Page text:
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We stood in the long snaking line in the boiling heat with many thousands of other people to pay our respects to Nelson Mandela when he was laid in state at the Union Buildings in Pretoria in December 2013 before his funeral. We queued for 2 days but, because of the sheer numbers, never got anywhere near the front. The impact he made is highlighted by the people with whom we queued and passed the time of day. Ordinary folk. Black and white. Young and old. Locals and tourists. Rich and poor. All brought together because of Nelson Mandela’s amazing ability to reach people and transcend race, colour, and politics.
Nelson Mandela was one of the most prominent figures of the 20th century, but also one of the greatest lawyers.
Nelson Mandela and his friend Oliver Tambo opened the first black law firm in South Africa in 1952. It’s hard to imagine what life was like in South Africa under the Apartheid regime. In those days it was a crime for black people to do simple things that we take for granted today, like drink at a ‘Whites Only’ water fountain, or sit on a ‘Whites Only’ bench. The infrastructure of society was segregated for black people: including buses, trains, stations and shops.
Because of the extreme Apartheid laws, everyday black South Africans often ended up in court in need of legal representation. Mandela and Tambo focussed on providing legal representation for black Africans who would not otherwise have had proper representation, fulfilling the core mission of the legal profession by providing access to justice.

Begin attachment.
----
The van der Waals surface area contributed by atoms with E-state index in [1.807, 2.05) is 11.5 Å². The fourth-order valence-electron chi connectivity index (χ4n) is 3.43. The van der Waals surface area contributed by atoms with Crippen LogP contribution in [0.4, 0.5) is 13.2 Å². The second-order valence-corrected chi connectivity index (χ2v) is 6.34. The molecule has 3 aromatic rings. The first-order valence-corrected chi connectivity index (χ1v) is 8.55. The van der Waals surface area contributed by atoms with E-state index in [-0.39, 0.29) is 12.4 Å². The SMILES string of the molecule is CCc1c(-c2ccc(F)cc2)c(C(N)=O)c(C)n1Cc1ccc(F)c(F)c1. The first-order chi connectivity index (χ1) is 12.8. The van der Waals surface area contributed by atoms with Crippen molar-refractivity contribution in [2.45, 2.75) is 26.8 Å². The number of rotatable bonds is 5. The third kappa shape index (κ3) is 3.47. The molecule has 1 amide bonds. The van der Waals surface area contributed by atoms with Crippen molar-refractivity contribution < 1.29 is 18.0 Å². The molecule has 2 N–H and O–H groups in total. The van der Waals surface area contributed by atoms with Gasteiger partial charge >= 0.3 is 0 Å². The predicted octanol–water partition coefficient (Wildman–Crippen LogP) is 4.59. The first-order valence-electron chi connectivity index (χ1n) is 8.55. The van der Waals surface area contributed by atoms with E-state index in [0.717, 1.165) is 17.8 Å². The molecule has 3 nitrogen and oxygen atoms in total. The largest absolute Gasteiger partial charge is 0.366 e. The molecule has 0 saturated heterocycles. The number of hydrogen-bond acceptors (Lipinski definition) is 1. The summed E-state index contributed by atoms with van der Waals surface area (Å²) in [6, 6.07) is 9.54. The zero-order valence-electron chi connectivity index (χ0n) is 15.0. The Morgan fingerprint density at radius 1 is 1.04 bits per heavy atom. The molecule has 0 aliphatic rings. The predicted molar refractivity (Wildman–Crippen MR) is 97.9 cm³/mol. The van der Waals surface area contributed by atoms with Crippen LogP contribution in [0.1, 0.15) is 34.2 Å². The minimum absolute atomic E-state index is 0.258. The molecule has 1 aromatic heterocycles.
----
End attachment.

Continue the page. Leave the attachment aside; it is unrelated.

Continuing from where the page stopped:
Mandela and Tambo spent ten years operating something akin to a legal aid practice to provide black Africans legal representation, whilst his well-documented political interests grew.
How cruel therefore must it have been to sit through the court process himself as a defendant on a number of occasions and have his own life dominated by South Africa’s criminal justice system.
When he stood trial in 1962 for leaving South Africa illegally, a small white mother of 4 young children, Adelaine Hain (late mother of Lord Peter Hain) sat alone in the white benches of the court watching proceedings, as she had so many other trials of black prisoners to ensure fairness in the proceedings. Each day Mandela greeted her with a clenched fist, to which Adelaine responded, demonstrating the importance of the public support from white allies.
In the Rivonia trial in 1964 Nelson Mandela made one of the most famous speeches of all time. So dignified, fair, measured, balanced, when the deeply racist Apartheid government of the day was absolutely not.
“During my lifetime I have dedicated myself to this struggle of the African people. I have fought against white domination, and I have fought against black domination. I have cherished the ideal of a democratic and free society in which all persons live together in harmony and with equal opportunities. It is an ideal which I hope to live for and to achieve. But if needs be, it is an ideal for which I am prepared to die.”
Mandela and his co-defendants were convicted, but escaped the death sentence. Many other anti-Apartheid political prisoners of that time were sent to the gallows. Mandela spent 27 years in prison.
Nelson Mandela was clever, dignified and inclusive of all. He recognised the power of reconciliation, and the importance of allies.
This piece has been written by Amanda Illing and, whilst personal to her, is published as part of Hardwicke’s support of Black History Month. You can see the other pieces written by members and staff by clicking here.